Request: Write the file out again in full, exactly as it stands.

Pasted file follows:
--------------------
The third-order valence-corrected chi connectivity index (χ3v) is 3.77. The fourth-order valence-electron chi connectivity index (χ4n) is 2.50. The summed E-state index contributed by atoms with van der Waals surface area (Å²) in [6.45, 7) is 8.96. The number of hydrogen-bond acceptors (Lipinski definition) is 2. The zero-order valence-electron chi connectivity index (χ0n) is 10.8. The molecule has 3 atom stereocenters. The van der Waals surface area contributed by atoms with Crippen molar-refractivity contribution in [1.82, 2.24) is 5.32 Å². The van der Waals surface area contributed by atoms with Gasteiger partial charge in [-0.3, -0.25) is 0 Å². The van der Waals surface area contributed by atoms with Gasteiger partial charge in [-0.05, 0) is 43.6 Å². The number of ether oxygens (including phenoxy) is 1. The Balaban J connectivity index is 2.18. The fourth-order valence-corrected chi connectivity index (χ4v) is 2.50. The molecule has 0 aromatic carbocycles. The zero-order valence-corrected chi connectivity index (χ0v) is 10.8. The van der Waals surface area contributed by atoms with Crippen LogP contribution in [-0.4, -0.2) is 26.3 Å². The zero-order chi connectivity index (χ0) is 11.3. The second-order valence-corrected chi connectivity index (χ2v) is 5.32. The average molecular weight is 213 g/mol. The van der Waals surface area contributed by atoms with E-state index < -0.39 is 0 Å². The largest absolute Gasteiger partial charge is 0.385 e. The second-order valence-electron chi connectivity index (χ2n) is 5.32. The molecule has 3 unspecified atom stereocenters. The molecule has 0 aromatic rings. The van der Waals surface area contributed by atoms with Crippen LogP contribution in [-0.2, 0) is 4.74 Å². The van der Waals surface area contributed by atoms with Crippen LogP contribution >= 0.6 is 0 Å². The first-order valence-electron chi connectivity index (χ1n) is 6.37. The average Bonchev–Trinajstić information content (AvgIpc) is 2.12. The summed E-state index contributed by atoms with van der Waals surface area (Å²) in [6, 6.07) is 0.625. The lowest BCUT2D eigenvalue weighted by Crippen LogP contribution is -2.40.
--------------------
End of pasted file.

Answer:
The third-order valence-corrected chi connectivity index (χ3v) is 3.77. The fourth-order valence-electron chi connectivity index (χ4n) is 2.50. The summed E-state index contributed by atoms with van der Waals surface area (Å²) in [6.45, 7) is 8.96. The number of hydrogen-bond acceptors (Lipinski definition) is 2. The zero-order valence-electron chi connectivity index (χ0n) is 10.8. The molecule has 3 atom stereocenters. The van der Waals surface area contributed by atoms with Crippen molar-refractivity contribution in [1.82, 2.24) is 5.32 Å². The van der Waals surface area contributed by atoms with Gasteiger partial charge in [-0.3, -0.25) is 0 Å². The van der Waals surface area contributed by atoms with Gasteiger partial charge in [-0.05, 0) is 43.6 Å². The number of ether oxygens (including phenoxy) is 1. The Balaban J connectivity index is 2.18. The fourth-order valence-corrected chi connectivity index (χ4v) is 2.50. The molecule has 0 aromatic carbocycles. The zero-order valence-corrected chi connectivity index (χ0v) is 10.8. The van der Waals surface area contributed by atoms with Crippen LogP contribution in [-0.4, -0.2) is 26.3 Å². The zero-order chi connectivity index (χ0) is 11.3. The second-order valence-corrected chi connectivity index (χ2v) is 5.32. The average molecular weight is 213 g/mol. The van der Waals surface area contributed by atoms with E-state index < -0.39 is 0 Å². The largest absolute Gasteiger partial charge is 0.385 e. The second-order valence-electron chi connectivity index (χ2n) is 5.32. The molecule has 3 unspecified atom stereocenters. The molecule has 0 aromatic rings. The van der Waals surface area contributed by atoms with Crippen LogP contribution in [-0.2, 0) is 4.74 Å². The van der Waals surface area contributed by atoms with Crippen LogP contribution >= 0.6 is 0 Å². The first-order valence-electron chi connectivity index (χ1n) is 6.37. The average Bonchev–Trinajstić information content (AvgIpc) is 2.12. The summed E-state index contributed by atoms with van der Waals surface area (Å²) in [6, 6.07) is 0.625. The lowest BCUT2D eigenvalue weighted by Crippen LogP contribution is -2.40.